Two of these photos were published online months before recent earthquakes hit the Thai-Laos border region
Four photos have been shared thousands of times in multiple Facebook posts which claims they show damage caused by two earthquakes which struck the Thai-Laos border on November 21, 2019. The claim is misleading; two of the photos in the post have circulated online since August in reports about landslides in Laos’ Huaphan province; the other two photos have circulated in media reports about the November earthquake.
The photos were published here in a Facebook post on November 21. It has been shared more than 10,000 times.
The post includes four photos: one of a partially collapsed green house, one of a structure that has collapsed and slid into a river, and two close-up photos of cracked and damaged structures.
Below is a screenshot of the misleading post:
The post’s Thai-language caption translates to English as: “The effect of people who live around Xayaburi dam in Laos. The epicentre of the 5.9 magnitude quake. This morning (November 21, 2019) at 6.50 AM”.
AFP reported here that a 5.7 magnitude earthquake hit northwestern Laos on Thursday, November 21. Another 6.1 magnitude earthquake struck the same area just hours later, shaking buildings as far away as Bangkok and Hanoi.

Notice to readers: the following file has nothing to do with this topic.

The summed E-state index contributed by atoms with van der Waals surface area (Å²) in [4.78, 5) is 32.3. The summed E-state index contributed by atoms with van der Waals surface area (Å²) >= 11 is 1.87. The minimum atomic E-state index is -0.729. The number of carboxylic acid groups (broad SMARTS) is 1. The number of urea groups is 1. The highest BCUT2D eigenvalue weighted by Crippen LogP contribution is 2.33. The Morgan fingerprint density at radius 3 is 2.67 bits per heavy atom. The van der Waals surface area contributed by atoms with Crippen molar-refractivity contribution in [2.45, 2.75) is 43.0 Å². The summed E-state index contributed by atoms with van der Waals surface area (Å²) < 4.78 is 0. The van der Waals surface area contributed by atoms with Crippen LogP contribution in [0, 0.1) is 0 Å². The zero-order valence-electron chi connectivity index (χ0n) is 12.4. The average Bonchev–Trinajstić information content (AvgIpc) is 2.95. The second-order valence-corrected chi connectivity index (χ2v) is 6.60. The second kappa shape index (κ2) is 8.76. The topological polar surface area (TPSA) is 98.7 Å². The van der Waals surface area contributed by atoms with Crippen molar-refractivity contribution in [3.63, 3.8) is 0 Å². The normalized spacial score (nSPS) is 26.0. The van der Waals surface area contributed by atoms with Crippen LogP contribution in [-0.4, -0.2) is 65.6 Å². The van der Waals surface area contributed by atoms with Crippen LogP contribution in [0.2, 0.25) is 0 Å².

The photos were also published here on Facebook with a similar claim.
The claim is misleading; two photos in the post were published online in August in reports about damage caused by landslides Huaphan, a province in northeastern Laos, in August 2019.
A reverse image search on Google found that the first photo of the collapsed green house was published here by InsideLaos, a Laos-based community news site, in its August 5 report on the landslides in Huaphan.
Below is a screenshot of the photo in the misleading Facebook post (L) and the photo in the InsideLaos report (R):
Part of the Laos-language report translates to English as: "[The storm] has caused severe flooding and landslides in several villages in Huaphan and Luang Prabang provinces. At least 11 people have been confirmed missing.”
The landslides in Huaphan were also reported on here by the Vientiane Times, an English language Laos-based news site. The article’s first paragraph reads: “Heavy rain has affected the area since August 3 and seven people are still missing after a landslide.”
Another reverse image search for the misleading post’s second photo found this high-quality YouTube video that was published on August 16, 2019.
The video’s caption reads: “In Laos, the house on the banks of the lake has become horrendous.”
Below is a screenshot of the YouTube video:
Reverse image searches for the other two photos in the misleading post found the images in media reports about the November 21 earthquakes.
Both images appear in this report published by M2F, a Thai-language tabloid on November 21, 2019.
Below are screenshot comparisons from the article (L) and the images in the Facebook post (R):
The two images were also published in several other articles about the earthquake; for instance here in a report by Chinese state media outlet CCTV on November 21; and here in a report by Bangkok-based newspaper The Nation on November 21.